Top 4 Facts About Head-on Collisions


While many fear elevators and plane rides, a bigger safety threat is driving. Each day, nearly 3,700 people lose their lives due to motor accidents.

One of the scariest types of car accidents is a head-on collision, where two vehicles drive into each other, often at high speeds.

Learn more about head-on collisions with these four essential facts.

1. Head-on Collisions Are the Most Dangerous Type of Collision

Imagine sitting in a non-moving car as another car comes crashing into your windshield at full force. Now imagine that you’re moving too, driving towards a car as it barrels into you.

Head-on collisions combine the velocity of two vehicles driving towards each other, leading to a dangerous amount of force. That’s why head-on collisions are considered to be the most dangerous type of collision on the road. In fact, 2% of collisions are head-on collisions, yet they account for around 10% of all car accident fatalities.

2. They Cause a Variety of Serious Injuries

It’s no surprise that car accidents can lead to injuries. But head-on collision injuries are among the worst imaginable.

While a head-on car crash can cause mild whiplash at best, it can also lead to serious injuries such as:

  • traumatic brain and head injuries
  • spinal cord injuries
  • internal bleeding
  • broken bones
  • neck injuries
  • burns and lacerations

In some cases, these injuries can cause debilitating disabilities, paralysis, and other issues that can greatly hinder your quality of life.

3. Avoiding an Oncoming Car Can Be Just as Dangerous

Despite the fact that two cars drive towards each other in a head-on collision, typically only one driver is responsible for the crash.

You may think, then, that the other driver can simply swerve away to avoid being hit. But this can be equally dangerous, especially on a busy highway or near hazards like a body of water.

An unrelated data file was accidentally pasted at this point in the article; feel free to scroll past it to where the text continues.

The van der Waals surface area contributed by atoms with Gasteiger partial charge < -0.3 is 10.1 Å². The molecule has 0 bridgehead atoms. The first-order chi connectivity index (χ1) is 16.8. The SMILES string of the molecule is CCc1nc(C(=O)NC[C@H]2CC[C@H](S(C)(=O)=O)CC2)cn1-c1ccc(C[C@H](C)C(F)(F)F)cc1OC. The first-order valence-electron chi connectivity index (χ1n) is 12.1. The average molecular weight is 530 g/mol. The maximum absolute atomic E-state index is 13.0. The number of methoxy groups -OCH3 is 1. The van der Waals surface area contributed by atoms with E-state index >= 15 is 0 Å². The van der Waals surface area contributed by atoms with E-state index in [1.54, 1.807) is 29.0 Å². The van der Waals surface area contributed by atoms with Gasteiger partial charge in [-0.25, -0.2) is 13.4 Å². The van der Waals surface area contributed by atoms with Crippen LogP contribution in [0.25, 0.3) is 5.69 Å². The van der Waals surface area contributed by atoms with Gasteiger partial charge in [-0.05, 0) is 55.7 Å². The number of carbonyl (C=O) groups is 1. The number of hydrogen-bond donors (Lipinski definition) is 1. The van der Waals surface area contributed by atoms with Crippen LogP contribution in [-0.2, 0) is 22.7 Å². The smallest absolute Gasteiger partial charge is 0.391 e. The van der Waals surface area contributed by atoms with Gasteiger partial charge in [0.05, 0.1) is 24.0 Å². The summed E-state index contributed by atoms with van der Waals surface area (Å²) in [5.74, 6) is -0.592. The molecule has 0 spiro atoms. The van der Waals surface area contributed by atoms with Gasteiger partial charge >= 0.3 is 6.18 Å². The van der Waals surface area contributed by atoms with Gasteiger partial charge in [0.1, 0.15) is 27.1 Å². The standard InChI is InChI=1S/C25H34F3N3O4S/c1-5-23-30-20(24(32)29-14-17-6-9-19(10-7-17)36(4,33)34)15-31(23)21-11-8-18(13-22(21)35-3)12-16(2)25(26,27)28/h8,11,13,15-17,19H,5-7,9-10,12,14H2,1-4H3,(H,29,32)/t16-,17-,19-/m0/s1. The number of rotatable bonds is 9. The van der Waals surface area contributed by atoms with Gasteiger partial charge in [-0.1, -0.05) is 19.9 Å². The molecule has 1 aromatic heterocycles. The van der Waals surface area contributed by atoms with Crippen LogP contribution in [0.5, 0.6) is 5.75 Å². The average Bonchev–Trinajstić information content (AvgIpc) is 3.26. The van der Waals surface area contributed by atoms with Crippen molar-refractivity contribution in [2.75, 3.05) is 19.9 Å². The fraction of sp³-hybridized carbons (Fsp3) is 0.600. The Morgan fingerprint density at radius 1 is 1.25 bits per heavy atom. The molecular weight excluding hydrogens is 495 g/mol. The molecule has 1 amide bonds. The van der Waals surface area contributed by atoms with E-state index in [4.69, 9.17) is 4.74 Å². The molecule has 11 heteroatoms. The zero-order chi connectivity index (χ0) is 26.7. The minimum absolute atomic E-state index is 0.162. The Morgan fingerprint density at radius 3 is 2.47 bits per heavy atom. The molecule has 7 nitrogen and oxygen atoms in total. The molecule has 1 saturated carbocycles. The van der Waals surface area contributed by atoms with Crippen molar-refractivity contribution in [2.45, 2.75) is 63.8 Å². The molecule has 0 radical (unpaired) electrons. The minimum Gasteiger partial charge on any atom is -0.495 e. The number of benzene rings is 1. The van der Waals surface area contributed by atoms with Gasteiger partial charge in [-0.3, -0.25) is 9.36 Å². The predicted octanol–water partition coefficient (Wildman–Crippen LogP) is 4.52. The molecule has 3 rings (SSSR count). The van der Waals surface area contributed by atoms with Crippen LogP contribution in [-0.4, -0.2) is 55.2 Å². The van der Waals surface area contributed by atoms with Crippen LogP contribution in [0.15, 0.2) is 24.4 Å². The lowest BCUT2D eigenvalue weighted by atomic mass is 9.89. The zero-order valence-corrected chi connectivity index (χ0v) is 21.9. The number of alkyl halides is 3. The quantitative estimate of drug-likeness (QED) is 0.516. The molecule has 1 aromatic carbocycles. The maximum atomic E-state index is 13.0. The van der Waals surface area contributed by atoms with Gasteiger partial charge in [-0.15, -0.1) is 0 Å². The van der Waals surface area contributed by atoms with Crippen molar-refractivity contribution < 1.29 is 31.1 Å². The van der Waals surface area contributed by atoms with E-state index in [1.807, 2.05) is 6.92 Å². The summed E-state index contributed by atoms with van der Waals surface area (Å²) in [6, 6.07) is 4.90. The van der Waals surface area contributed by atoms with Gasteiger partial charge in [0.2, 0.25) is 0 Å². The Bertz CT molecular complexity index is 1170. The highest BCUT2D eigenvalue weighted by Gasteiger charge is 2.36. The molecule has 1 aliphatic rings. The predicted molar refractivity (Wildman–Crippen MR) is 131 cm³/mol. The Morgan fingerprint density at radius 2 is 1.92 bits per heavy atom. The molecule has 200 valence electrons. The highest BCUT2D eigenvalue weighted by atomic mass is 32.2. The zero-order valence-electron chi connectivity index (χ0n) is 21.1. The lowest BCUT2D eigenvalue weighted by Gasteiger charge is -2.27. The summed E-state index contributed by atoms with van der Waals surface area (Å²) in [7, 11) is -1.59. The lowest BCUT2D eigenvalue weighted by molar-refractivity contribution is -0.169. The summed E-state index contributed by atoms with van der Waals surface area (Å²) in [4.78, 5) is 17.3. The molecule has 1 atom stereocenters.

That doesn’t mean drivers can never swerve away to avoid an oncoming car. But dodging the other car requires time to check surroundings before swerving away, which not all drivers have.

Remember, if you’re in a head-on collision and were fully abiding by safe driving laws and practices, you are typically not responsible for the accident, even if you failed to swerve or change lanes.

4. Most Head-on Collisions Are Preventable

Head-on collisions are relatively rare, but for the ones that do occur, most are preventable.

Many head-on collisions are the result of driver error from drunk driving, drowsy driving, or driver confusion. In other cases, poor road conditions lead to head-on collisions. This is particularly common on rural roads with little lighting and unclear lane markings.

No one should be the victim of a head-on collision. If you or a loved one has been in a head-on collision, you may be entitled to compensation for your injuries and suffering.

Contact a head-on collision lawyer for help. Learn more about preparing for an appointment with a lawyer at

Protect Yourself From Head-on Collisions

The road can be a dangerous place, and at times it can be hard to avoid accidents such as head-on collisions.

Practice safe driving habits and stay alert behind the wheel. And if you ever find yourself in a head-on collision, be sure to protect yourself with the help of a reliable lawyer.

For more on car accidents and the rules of the road, read our other personal injury articles!

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